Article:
Keynote speakers for the 7th International Conference on Building Resilience 2017

 

Sujeeva

  

Professor Sujeeva Setunge

Deputy Dean, research and innovation, School of Engineering,
RMIT University in Melbourne, Australia

Enhancing disaster preparedness by building resilience of critical infrastructure

Critical infrastructure provides life line services to the community before, during and after a disaster. Well managed resilient critical infrastructure plays a vital role in reducing the impact of disasters on the community. The decision making process for ensuring resilience of infrastructure requires vulnerability modelling of the aging systems under variable hazard intensities and interfacing the outcomes with the level of service required by the infrastructure at a given point in time. The paper presents the vulnerability modelling of critical road structures under different hazard intensities and a prioritisation model that can be adopted by the authorities for strengthening and retrofitting. Hazards covered include flood, bush fire and earthquake loading. Prioritisation of structures is undertaken through an integrated approach combining social, environmental and economic aspects of the disaster impact. The methodology can be implemented for other types of critical infrastructure as well.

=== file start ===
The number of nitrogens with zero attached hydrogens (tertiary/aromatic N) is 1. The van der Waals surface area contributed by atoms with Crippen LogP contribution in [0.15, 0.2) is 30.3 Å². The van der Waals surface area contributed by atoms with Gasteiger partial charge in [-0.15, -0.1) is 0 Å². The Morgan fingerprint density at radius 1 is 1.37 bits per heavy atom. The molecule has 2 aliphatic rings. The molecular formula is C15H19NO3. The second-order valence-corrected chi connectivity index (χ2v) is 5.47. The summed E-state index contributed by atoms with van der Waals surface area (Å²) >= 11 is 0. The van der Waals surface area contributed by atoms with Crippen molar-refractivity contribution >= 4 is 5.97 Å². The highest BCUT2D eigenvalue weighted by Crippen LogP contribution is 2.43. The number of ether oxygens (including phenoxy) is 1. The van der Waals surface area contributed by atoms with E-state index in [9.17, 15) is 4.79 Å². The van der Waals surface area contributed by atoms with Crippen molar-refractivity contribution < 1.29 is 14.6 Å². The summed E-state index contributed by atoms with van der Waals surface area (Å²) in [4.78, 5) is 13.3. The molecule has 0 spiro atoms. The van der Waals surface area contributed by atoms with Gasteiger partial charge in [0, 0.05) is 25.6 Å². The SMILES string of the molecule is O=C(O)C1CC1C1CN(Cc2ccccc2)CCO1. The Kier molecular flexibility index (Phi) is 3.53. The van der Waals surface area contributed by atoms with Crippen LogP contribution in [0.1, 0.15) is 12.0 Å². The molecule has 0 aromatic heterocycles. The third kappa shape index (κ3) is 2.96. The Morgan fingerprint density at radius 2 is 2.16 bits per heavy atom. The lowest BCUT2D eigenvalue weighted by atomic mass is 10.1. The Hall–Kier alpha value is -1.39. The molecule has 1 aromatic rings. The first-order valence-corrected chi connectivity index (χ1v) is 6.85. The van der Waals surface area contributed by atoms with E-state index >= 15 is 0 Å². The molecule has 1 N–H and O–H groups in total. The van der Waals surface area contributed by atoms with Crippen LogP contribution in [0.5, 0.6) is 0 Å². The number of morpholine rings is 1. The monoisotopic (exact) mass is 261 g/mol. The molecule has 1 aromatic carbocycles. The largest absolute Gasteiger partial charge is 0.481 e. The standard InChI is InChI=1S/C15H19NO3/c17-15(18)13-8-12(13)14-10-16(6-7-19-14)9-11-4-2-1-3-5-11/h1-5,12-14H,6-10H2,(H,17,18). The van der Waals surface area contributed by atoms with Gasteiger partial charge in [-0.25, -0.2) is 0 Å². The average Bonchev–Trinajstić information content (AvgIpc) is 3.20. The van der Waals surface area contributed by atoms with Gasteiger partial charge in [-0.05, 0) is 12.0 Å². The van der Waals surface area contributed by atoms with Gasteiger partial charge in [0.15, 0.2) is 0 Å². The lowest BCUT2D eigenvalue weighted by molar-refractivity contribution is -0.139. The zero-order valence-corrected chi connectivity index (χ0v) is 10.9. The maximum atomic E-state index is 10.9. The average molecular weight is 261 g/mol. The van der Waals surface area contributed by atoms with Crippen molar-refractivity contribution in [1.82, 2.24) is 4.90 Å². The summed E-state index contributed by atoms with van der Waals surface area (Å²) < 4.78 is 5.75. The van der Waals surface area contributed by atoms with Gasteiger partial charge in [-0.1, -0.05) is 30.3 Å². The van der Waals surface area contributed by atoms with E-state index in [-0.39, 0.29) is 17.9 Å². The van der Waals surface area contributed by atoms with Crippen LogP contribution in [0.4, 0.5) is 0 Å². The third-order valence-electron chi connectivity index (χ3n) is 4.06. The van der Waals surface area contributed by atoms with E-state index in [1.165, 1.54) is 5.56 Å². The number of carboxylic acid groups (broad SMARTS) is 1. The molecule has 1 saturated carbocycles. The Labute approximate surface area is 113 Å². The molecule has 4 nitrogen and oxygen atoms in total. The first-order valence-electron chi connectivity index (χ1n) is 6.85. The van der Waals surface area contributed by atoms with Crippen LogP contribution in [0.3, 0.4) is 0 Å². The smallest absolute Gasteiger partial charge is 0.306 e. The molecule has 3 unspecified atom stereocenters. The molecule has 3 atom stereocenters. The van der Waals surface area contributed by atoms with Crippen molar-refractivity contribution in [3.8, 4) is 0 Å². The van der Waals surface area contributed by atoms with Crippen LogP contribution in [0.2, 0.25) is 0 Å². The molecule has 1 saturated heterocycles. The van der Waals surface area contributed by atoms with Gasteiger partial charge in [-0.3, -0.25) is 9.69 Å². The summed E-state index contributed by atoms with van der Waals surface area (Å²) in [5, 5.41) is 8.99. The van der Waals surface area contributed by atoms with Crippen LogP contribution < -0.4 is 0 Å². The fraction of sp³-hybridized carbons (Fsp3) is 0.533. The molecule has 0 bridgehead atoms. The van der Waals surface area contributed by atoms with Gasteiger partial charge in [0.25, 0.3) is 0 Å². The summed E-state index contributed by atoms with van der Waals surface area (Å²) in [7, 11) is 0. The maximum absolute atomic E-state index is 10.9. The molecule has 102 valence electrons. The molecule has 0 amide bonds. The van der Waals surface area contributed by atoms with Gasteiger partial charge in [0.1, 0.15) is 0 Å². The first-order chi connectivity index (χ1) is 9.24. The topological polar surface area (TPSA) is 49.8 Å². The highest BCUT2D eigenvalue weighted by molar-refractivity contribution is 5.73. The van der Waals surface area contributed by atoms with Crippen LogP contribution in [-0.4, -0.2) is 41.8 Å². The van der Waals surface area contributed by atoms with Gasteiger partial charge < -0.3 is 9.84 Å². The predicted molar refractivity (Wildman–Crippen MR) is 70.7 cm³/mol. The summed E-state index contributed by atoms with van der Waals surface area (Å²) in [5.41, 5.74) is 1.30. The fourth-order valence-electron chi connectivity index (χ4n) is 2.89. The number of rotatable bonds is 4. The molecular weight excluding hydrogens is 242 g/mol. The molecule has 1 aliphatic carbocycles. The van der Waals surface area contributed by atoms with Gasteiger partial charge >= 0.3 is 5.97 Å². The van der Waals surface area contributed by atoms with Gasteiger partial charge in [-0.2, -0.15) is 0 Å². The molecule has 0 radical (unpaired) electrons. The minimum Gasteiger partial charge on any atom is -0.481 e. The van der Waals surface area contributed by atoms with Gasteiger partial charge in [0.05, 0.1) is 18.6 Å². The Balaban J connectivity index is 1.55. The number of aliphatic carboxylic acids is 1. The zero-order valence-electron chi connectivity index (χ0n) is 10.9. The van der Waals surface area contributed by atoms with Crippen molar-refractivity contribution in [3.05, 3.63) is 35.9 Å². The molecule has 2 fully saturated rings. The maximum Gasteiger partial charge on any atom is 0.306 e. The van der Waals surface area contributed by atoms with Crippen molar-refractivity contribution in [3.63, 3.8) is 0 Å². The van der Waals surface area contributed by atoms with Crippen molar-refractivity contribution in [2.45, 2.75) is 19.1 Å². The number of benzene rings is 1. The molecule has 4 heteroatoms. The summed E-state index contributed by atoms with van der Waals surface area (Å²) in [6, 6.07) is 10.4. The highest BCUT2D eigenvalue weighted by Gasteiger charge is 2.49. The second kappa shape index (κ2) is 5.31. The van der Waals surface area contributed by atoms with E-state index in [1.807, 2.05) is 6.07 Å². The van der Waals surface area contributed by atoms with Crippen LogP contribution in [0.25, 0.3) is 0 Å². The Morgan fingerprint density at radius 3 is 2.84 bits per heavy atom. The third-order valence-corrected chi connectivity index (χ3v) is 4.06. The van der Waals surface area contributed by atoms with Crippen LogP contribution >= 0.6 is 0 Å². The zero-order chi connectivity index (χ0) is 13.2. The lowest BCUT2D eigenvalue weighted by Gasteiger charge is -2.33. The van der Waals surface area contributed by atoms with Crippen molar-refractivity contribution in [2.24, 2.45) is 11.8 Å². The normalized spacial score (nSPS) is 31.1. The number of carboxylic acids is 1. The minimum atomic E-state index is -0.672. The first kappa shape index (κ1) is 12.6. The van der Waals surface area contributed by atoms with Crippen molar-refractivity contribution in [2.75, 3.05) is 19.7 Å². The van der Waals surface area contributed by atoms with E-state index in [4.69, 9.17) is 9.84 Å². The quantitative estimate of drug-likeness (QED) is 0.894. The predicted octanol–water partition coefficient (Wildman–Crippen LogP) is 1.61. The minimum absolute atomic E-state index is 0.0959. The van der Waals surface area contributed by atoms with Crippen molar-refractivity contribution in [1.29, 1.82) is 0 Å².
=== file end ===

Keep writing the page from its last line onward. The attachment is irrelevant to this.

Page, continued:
Hamza

  

Professor Mo Hamza 

Professor of Risk Management and Societal Safety
Lund University, Sweden
Postal Address: PO Box 118, SE-221 00, Lund, Sweden
Visiting Address: John Ericsson väg 1, 221 00, Lund, Sweden
Email: This email address is being protected from spambots. You need JavaScript enabled to view it.

 

 

peeranan

  

Dr. Peeranan Towashiraporn

Director, Asian Disaster Preparedness Center

Bridging Science and Practical Disaster Resilience

Dr. Towashiraporn works as a Director at Asian Disaster Preparedness Center. His main area of focus is using science to address challenges related to disaster risk management, including scientific quantification and mapping of disaster risk, effective risk communication, linking geospatial technology to disaster preparedness and response, and disaster risk finance. In recent years, he has taken parts in projects to identify and map disaster risk in Bangladesh, Cambodia, Indonesia, Lao PDR, Myanmar, Nepal, Pakistan, the Philippines, Thailand, Timor Leste, and Vietnam. He is now leading a project SERVIR-Mekong, which is supported by USAID and NASA, promoting uses of geospatial information and analyses to address various challenges, including hydro-meteorological disasters, in the Lower Mekong region.